Several days ago I went out to eat with a group of friends. Many of the local eateries only take reservations in person; that is to say, they will hold a table only if someone if physically present to request a table for a large number of dining guests.
The reason for this on the side of the merchant is quite simple: Talk is cheap. Often, or at least enough times to make a difference, people will call and request a table be set up to accommodate their large party and then decide to eat elsewhere. That is a perfectly acceptable decision except these callers never call back to cancel the reservation.
Any dining establishment is in the business to make money. The best way to do that is to serve the customer standing in front of you, not the customer who “might” be coming. The phone call that never comes to fruition that asked for a large table or tables to be held might end up costing the eatery money. In other words, while talk is usually cheap, it can become expensive.
The group had called ahead and at the time, the restaurant was not busy, not busy at all. Between the time of the call and the time of the group arriving, however, the restaurant had a full house of customers walk in the door. A grouping of tables could not be put together and comply with both the national restaurant chain’s safety rules and local fire rules. All businesses must comply with established guidelines for serving customers safely, both for those eating and those doing the serving. This resulted in the large group of people having to wait.
It is unfortunate that several other factors came into play and most of the group become dissatisfied with having to wait. There are several things an establishment can do to accommodate those in such a position. I remember thirty years ago a dining establishment had free drinks and chips on their porch for those who had to wait. Two servers were assigned to seeing that the free bar of sorts was always manned, stocked, and available to anyone who walked up. Yes, some people came and then left after eating and drinking but most stayed, enough to make it worthwhile and cost effective.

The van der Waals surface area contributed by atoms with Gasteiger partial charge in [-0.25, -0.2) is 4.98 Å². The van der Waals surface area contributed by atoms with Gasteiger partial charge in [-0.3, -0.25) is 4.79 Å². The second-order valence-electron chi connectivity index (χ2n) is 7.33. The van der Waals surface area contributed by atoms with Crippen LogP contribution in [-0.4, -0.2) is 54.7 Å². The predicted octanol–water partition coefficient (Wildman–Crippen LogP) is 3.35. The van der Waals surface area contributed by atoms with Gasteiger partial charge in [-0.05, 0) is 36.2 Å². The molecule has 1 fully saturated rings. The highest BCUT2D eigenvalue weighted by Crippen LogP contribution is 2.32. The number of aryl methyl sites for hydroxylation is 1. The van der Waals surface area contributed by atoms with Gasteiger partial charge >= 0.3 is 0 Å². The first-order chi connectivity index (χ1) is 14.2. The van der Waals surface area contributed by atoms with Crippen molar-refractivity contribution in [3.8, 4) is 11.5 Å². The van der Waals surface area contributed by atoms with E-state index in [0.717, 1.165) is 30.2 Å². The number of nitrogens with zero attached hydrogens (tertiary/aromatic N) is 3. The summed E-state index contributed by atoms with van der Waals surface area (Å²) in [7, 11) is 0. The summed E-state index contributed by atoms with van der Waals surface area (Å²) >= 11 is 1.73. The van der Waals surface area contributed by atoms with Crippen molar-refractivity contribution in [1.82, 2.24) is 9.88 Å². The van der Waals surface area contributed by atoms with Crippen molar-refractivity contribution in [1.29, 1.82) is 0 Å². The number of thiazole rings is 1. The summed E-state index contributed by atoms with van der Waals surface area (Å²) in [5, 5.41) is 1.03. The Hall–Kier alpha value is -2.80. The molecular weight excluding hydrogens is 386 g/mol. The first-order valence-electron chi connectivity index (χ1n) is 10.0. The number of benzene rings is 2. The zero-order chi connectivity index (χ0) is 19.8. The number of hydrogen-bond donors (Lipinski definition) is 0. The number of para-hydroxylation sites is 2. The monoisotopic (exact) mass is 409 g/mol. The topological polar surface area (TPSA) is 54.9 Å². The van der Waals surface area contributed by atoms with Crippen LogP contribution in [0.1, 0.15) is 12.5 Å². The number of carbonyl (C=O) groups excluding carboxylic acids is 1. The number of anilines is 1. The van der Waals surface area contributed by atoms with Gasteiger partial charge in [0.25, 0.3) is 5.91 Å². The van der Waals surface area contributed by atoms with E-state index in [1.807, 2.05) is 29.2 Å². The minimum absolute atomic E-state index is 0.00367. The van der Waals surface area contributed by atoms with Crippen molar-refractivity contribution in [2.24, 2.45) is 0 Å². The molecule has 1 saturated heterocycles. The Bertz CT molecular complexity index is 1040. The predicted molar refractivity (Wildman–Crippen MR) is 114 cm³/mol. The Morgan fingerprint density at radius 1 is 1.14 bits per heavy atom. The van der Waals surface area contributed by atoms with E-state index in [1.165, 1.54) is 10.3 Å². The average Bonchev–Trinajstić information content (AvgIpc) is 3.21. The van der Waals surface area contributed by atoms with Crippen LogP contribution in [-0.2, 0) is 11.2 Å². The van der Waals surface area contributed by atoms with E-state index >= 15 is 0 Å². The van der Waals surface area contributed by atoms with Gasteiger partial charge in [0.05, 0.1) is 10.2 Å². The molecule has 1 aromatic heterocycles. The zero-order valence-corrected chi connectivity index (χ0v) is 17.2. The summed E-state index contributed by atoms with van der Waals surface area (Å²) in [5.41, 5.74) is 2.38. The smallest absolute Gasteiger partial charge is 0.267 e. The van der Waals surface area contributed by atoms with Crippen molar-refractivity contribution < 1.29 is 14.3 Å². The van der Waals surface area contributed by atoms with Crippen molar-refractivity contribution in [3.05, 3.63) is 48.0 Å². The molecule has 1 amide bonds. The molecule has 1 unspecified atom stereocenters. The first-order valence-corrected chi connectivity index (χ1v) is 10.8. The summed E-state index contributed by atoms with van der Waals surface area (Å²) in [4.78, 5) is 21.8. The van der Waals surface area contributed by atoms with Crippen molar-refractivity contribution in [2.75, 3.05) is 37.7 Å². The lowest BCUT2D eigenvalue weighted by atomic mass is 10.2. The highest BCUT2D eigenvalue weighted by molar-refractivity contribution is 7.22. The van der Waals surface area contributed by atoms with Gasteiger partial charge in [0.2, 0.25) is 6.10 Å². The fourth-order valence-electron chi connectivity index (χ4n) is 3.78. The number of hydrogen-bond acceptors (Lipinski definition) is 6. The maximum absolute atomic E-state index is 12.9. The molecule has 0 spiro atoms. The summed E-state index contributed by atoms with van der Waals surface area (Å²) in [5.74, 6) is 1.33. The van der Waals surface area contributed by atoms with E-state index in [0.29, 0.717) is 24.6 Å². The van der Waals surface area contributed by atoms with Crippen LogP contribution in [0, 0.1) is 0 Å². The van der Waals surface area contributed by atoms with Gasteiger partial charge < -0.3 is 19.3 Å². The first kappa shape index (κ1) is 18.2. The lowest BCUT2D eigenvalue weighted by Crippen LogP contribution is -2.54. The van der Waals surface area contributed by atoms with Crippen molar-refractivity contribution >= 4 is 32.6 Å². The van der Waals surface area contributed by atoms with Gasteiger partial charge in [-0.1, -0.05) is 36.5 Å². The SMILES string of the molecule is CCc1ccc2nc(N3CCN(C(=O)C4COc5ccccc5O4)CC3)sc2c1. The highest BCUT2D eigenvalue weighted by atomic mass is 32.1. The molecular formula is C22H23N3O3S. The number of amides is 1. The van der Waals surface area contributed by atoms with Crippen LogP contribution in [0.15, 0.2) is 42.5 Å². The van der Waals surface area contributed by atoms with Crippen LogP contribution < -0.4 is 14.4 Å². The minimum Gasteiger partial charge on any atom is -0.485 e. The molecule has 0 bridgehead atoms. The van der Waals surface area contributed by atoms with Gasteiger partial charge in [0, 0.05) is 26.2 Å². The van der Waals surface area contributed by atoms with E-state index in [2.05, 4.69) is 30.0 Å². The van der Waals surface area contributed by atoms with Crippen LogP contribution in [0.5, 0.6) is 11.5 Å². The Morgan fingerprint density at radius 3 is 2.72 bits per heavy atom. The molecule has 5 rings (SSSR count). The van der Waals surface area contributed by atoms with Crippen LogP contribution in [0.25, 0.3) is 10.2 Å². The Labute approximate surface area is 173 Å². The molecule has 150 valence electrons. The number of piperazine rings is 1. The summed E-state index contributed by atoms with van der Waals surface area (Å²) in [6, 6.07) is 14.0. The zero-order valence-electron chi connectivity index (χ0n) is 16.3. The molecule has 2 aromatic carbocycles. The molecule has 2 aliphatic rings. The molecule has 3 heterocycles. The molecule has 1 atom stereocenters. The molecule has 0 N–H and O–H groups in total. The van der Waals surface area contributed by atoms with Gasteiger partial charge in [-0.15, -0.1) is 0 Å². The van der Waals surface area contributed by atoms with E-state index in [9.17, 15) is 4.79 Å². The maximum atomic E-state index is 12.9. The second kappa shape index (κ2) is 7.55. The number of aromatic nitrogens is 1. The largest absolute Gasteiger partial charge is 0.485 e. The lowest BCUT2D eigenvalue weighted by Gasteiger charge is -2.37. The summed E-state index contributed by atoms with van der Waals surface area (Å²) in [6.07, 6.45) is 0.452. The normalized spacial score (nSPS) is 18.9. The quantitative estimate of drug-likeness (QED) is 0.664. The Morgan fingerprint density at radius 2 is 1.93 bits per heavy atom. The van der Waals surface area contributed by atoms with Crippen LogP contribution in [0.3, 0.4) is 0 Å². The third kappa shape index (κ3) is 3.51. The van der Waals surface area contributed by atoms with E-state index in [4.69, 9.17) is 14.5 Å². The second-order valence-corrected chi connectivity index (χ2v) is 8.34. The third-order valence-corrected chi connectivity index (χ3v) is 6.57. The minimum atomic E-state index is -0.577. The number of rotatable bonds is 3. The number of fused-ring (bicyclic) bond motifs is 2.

On this evening in question in which I dined with this large group, mistakes were made on both sides. Neither would probably be happy for me saying so but that is the truth. The manager of the restaurant kept giving the same updates. Fifty-five minutes of hearing “It’ll just be another five or ten minutes” got old and some in my party reacted accordingly… or as adults do when they feel they are being lied to – they got irritated.
The manager never offered to split the party up into two tables side by side, He never asked if the group would mind that; he just assumed they wanted one long table or group of tables joined together. I know this because after an hour wait and we were seated, I went up and talked to him.
We hear the word evangelism tossed around like a religious basketball but truly, we all engage in evangelism. The word means “good news” but it is lived by our own habits and practices. What we do reflects what we believe. I approached the manager because I was not happy with the impression my friends were leaving. They are good people and all are engaged in some sort of mission work for others, giving of their own time and resources to do so. I did not know the manager but his obvious distress seemed to indicate he also was a good person who cared about doing a good job and serving his customers well while taking care of his staff.
The group also made some mistakes. They assumed calling ahead meant they had a guaranteed reservation, one which usually only occurs if a credit card number is given. No one asked the restaurant if they actually took reservations. They also never gave any indication they would accept splitting the party up. Finally, they failed to prepare for such a contingency and then not everyone stayed calm when the delay happened.